And while for 100 m, 200 m, 110/100m HD and the long and triple jump one can understand the necessity of a wind speed limit (although I will devote a future post to the case of the hurdles, which necessitate a special treatment) one can wonder why the remaining track and field events are exempted from the wind assistance rule. An elementary calculation shows that while running against a headwind one loses more than what one gains while running with a tailwind. Thus when there is a wind of non-negligible strength all athletes running 400 m or more are at a disadvantage. And what about discus (and, as a matter of fact, javelin also) where a strong headwind offers a definite advantage? There is no rule whatsoever limiting the validity of records in throws with a strong headwind.

What can be done? To begin with, let us assume that the existing top-quality anemometers can provide almost instantaneous measurements, without delays, sampling wind velocities over very short time intervals. The first step would be to calibrate the stadia under several wind conditions, and complement the extensive measurements by simulations, so as to be able, by using a not excessive number of anemometers to give the value of the wind speed at any point of the stadium over all times. The “any point” requirement is essential since it is clear that the wind speed is not the same over all lanes even in a straight line race. Moreover every stadium has its particularities with “wind shadows” and “wind channels” which may result in quite appreciable differences in wind speeds even between not very distant locations. With the proposed calibration we would be, in principle, able to know the precise value of the wind speed for every athlete at every instant of his/her effort.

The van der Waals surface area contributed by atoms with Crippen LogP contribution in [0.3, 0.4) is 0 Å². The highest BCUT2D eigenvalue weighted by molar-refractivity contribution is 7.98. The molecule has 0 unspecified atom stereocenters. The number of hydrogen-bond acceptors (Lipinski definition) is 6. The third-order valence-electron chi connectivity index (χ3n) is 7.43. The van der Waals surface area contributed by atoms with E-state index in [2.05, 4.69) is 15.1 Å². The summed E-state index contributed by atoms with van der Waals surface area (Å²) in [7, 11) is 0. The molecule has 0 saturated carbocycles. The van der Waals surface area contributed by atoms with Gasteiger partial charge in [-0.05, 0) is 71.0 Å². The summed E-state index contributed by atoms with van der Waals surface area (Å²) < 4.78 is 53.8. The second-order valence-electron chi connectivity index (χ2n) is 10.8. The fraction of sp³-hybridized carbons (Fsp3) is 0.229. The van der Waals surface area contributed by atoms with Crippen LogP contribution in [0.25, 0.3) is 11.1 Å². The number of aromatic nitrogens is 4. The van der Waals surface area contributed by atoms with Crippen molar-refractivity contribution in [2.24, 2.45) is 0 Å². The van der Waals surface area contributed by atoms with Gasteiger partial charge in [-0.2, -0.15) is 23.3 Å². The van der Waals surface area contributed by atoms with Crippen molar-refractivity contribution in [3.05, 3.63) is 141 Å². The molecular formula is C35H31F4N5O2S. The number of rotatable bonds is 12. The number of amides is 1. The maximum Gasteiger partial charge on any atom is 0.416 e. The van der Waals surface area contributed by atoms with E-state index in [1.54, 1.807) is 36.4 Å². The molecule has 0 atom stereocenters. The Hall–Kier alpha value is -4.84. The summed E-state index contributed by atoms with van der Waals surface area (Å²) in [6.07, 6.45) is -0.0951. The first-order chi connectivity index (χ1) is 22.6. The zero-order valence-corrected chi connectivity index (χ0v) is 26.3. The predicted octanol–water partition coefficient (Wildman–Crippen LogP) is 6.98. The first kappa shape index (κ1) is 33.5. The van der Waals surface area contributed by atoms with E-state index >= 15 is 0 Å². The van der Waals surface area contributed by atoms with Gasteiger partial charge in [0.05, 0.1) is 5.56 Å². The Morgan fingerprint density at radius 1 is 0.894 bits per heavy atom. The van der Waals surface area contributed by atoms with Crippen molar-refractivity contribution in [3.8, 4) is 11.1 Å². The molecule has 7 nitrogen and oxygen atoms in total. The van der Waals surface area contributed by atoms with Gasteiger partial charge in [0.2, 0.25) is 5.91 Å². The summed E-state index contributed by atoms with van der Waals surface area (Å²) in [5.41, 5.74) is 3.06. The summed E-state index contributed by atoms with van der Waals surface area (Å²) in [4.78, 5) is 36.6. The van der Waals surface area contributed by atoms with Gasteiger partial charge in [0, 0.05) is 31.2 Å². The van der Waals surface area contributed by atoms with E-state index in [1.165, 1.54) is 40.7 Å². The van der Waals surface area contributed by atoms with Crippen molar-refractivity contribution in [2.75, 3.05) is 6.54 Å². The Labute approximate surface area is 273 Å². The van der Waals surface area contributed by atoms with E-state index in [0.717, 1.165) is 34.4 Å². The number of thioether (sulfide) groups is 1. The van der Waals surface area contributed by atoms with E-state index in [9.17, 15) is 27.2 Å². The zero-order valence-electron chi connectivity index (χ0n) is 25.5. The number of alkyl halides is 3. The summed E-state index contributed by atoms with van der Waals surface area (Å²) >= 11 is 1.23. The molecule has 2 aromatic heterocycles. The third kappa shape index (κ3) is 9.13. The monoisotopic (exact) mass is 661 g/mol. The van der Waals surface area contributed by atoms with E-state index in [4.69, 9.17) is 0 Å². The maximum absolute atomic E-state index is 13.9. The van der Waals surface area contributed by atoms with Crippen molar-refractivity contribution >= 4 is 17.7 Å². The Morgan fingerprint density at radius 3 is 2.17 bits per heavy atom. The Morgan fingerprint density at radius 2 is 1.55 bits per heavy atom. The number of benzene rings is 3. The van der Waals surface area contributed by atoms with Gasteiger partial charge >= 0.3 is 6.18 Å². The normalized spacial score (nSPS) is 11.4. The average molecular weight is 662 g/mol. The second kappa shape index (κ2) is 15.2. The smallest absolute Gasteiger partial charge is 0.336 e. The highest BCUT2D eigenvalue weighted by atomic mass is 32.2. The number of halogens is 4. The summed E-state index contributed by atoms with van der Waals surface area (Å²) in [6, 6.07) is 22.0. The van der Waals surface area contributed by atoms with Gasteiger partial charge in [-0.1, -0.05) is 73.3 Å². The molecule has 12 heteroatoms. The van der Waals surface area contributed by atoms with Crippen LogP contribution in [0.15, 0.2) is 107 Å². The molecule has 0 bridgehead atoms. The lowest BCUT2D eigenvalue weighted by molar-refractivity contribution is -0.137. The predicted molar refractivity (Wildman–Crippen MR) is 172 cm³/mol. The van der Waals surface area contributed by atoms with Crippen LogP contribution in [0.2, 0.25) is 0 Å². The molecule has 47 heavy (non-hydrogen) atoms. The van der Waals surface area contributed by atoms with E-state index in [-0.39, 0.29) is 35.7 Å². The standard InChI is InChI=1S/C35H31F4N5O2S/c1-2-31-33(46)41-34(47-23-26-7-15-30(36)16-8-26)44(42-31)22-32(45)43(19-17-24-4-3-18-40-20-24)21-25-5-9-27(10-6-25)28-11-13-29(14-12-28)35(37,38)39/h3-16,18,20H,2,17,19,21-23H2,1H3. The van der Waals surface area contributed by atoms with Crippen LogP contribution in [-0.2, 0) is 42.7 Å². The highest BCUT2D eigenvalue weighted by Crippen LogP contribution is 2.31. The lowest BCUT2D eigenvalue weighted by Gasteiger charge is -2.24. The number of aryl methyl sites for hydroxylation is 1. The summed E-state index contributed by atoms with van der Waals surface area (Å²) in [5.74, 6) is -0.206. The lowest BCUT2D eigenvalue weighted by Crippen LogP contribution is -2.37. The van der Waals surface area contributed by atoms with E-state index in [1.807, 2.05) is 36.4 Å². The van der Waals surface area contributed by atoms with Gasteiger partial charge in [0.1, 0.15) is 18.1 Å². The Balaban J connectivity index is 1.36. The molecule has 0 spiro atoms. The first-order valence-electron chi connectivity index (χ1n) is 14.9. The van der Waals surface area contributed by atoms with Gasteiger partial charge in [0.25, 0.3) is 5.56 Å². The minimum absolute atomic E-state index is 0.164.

And now comes my proposal. Since any value of wind speed limit is arbitrary there is only one solution: 0 m/s, i.e. no wind at all. In fact the initial proposal is that of B. Nelson who in 1979, suggested that the registered sprint times should be adjusted so as to take into account the assistance of the wind. Today, 35 years later, this proposal appears quite realistic. The recent progress in biomechanics would allow the elaboration of quite realistic models which could estimate the corrections to be applied to performances in the presence of wind (be it tail- or headwind) so as to evaluate the equivalent performances at “zero wind”. The IAAF could establish a working group with the aim of building the most elaborate model for the estimation of the wind effect or perhaps organise a symposium around this same theme and select the most satisfactory model for the wind-due corrections. These wind corrections should be applied to all track and field events. Moreover the model should provide for corrections due to altitude (all performances should be adjusted to sea-level ones; an unfavourable choice) and latitude. For the latter, the simplest solution would be to adjust the performances so as to bring them to the equator (a choice favourable for the athlete).

What is the probability of acceptance of a proposal to adjust the performances for zero wind speed? Unfortunately, exactly equal to the proposed wind speed.